01 November 2008
Talking about... Change
Whether we are talking from a pulpit or over a garden fence, Tony Watkins helps us to give relevant answers to the big issues raised by contemporary popular culture...
"Nothing can be said to be certain, except death and taxes," said Benjamin Franklin. He could have added change to his list. All around us, things are in flux. New ideas spring into life, products become obsolete, established companies collapse. And we grow inexorably older.
We live in a world where things change faster and faster, a world where more and more of yesterday's certainties are up for grabs today. And then some event comes out of the blue and leaves nothing in our lives untouched, as in the film Incendiary, the story of a terrorist attack and its impact on London and those connected with one of the victims.
But whatever the cause of change, the crucial question is how we respond.
Many people feel threatened by change. Things like new homes, new jobs or ruptured relationships are never easy to handle. We are familiar with the old situation, we feel secure in it and we know what's expected of us, whereas the new makes us feel lost, alienated or even disabled.
We easily end up fighting hard to hold on to the status quo, even when we shouldn't. Finally letting go can feel almost like a bereavement, with feelings of anger, grief and despair.
We handle change best when we're in a supportive environment, with others helping us make sense of the changes and adapt to them. When we feel like we're facing them alone, they become an even greater challenge.
There's a powerful metaphor of this in the harrowing film Blindness. When people mysteriously start going instantly blind, the connections between people break down and society soon crumbles. Their inability to adjust isn't just because of the enormity of what's happened, but because the connections between people were not strong enough to start with.
Essential for growth
Change may be difficult and uncomfortable, but it is essential for an integrated life. Growth is all about change, and unless we are content to become stagnant or decline, we need to embrace it.
George W Bush's life was well and truly on a downward course, according to Oliver Stone's controversial biopic, W. Living in his father's shadow, Bush (Josh Brolin) was not only failing to make anything much of his life, he had sunk into alcohol abuse. He needed the deep desire to grow as a person before he could transform his lifestyle and become who he is today.
For many of us, working life is fundamentally about change. Doctors, cleaners, teachers, union reps, managers and accountants are all trying in different ways to improve something, bring order out of chaos or make the world a better place. To do so is to reflect the God who made us.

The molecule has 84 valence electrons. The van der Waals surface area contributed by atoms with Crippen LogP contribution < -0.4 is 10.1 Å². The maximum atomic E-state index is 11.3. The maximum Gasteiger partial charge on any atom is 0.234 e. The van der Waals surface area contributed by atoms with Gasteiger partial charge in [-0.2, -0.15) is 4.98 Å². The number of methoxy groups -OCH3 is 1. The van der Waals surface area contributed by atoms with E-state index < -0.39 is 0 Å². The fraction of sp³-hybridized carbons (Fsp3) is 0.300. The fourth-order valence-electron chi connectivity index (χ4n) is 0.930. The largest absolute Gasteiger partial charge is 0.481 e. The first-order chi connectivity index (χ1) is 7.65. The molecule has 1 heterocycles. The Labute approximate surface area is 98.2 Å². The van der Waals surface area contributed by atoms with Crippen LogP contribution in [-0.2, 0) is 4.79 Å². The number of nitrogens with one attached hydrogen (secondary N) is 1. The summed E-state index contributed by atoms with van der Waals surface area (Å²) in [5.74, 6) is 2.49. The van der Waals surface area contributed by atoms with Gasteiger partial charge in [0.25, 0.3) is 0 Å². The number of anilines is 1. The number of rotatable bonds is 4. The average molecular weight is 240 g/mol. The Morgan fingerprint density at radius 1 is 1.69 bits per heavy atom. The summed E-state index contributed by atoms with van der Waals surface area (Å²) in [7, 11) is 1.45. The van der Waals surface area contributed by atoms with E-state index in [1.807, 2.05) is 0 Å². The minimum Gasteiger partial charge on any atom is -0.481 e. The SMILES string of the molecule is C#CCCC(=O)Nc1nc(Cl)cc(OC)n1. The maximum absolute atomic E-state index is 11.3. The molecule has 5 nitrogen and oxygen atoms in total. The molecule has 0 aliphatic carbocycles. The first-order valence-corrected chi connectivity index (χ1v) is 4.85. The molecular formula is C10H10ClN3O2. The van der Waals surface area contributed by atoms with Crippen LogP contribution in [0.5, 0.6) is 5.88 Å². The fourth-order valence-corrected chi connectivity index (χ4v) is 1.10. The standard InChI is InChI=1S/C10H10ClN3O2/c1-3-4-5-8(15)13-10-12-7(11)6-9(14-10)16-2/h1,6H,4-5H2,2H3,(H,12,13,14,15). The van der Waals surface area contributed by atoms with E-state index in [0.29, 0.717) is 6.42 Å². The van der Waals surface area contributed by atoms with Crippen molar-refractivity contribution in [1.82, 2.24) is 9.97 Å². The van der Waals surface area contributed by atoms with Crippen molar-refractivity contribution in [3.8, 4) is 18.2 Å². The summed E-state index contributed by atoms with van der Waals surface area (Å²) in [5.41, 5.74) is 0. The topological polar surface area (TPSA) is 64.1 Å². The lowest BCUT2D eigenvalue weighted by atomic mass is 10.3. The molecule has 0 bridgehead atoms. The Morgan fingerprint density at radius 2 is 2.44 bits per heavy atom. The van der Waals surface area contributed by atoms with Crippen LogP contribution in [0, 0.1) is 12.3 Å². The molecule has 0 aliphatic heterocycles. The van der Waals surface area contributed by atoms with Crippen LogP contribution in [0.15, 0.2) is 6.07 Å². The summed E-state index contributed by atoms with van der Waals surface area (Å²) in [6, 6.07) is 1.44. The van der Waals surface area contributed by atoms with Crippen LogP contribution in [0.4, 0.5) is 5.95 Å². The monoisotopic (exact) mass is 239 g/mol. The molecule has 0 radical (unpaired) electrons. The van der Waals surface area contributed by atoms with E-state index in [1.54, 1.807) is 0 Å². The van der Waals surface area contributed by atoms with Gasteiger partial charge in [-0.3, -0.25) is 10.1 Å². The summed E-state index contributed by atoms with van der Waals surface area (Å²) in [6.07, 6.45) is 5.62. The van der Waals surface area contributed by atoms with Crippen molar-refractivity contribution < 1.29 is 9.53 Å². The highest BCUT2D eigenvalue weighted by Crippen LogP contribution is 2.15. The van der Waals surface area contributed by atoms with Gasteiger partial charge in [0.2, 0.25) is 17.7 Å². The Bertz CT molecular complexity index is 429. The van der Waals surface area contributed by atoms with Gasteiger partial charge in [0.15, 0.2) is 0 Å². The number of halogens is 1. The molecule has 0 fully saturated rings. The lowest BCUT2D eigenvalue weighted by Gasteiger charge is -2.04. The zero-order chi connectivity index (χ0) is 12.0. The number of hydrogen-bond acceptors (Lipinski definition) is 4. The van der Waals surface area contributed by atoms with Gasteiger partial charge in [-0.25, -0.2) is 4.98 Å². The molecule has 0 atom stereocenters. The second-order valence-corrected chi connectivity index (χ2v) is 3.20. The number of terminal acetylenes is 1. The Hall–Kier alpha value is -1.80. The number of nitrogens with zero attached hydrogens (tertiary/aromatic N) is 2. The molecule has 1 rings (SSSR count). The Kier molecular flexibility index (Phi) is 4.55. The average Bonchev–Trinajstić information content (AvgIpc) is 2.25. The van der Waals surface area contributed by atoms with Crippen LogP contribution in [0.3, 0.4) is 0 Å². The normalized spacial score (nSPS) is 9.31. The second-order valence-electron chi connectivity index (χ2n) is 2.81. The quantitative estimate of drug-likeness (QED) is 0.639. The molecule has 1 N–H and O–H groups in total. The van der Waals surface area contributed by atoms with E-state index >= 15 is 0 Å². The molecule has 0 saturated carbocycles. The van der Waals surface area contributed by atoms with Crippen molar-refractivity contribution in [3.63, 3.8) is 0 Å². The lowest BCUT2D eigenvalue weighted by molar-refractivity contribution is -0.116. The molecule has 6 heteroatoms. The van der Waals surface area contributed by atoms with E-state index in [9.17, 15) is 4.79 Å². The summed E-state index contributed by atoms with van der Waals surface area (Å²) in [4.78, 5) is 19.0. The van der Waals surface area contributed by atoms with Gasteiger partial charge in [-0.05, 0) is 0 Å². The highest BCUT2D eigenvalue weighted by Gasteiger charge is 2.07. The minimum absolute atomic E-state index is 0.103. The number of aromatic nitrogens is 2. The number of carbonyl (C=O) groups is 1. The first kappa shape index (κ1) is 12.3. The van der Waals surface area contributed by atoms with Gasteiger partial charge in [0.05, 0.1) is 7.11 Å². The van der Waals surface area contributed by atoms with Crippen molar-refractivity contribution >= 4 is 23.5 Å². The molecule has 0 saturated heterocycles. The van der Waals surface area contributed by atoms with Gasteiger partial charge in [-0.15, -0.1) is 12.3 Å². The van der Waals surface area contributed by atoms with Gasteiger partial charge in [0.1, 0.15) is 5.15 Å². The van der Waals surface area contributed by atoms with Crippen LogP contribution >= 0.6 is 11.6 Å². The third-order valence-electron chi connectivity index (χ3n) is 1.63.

Some people, of course, positively relish things being shaken up. Either the idea of everything being the same day in, day out has no appeal, or they are deeply aware of the inadequacies of the current situation. Politicians and governments are naturally preoccupied with changing things, sometimes even breaking the rules to get what they want. Which of course often results in regime change.
In Body of Lies, Russell Crowe and Leonardo DiCaprio play CIA agents attempting to bring down an Al-Qaeda leader by framing him as an ally of the USA. It sounds like a legitimate goal, but the snag with trying to change things in unconventional ways is that you don't always get the result you want.
Governments want quick results, but real transformation usually requires patience and perseverance. In the BBC's Saturday evening family drama Merlin, the young wizard (Colin Morgan) is desperate to change things in the kingdom of Uther Pendragon (Anthony Head) where magic is banned. But he knows that if he is to succeed, he must keep his magical powers under wraps, especially from the young Arthur (Bradley James). He knows his time will come.
A crucial question
But not all change is good, which raises a crucial but very difficult question: how do we know what change to embrace and what to resist?
We should always be humble enough to admit that we might be wrong about something, and be prepared to re-evaluate it. Refusing to countenance the possibility that things should be different is woefully arrogant.
However, there's a difference between being innovative in the way we do things and abandoning the underlying principles and values. Methods always need to be adapted for different contexts, and the rate of change in our world is such that we probably need to review them frequently.
But beliefs and values should be true for every context, assuming that they're the right ones, of course. We sometimes forget that it is possible to change outward forms without jettisoning the essentials.
Unlike most religions, Christianity has been marked by incredible change - not in the beliefs (at least in mainstream churches), but in the way churches function in all their different contexts. When a church fails to do adapt its methods to the surrounding culture, it easily becomes an irrelevance, or even a barrier to people hearing its message. When a church abandons its beliefs, it always becomes both.
We should have the courage to see change not as something to be feared, but rather as something to actively engage in. We need to identify what should change, and work out how to transform things while remaining true to our principles.
- Find out more about the issues raised in this article at www.damaris.org/ideamagazine
- ToolsForTalks.com provides a one-stop shop to help teach the Bible in the language of contemporary culture. The site contains quotes and illustrations taken from the latest films, music, magazines and TV - updated weekly.
- Photo: Josh Brolin and Elizabeth Banks star as George and Laura Bush in Oliver Stone's controversial biopic W © Lionsgate.
Tony Watkins is resources and training co-ordinator for the Damaris Trust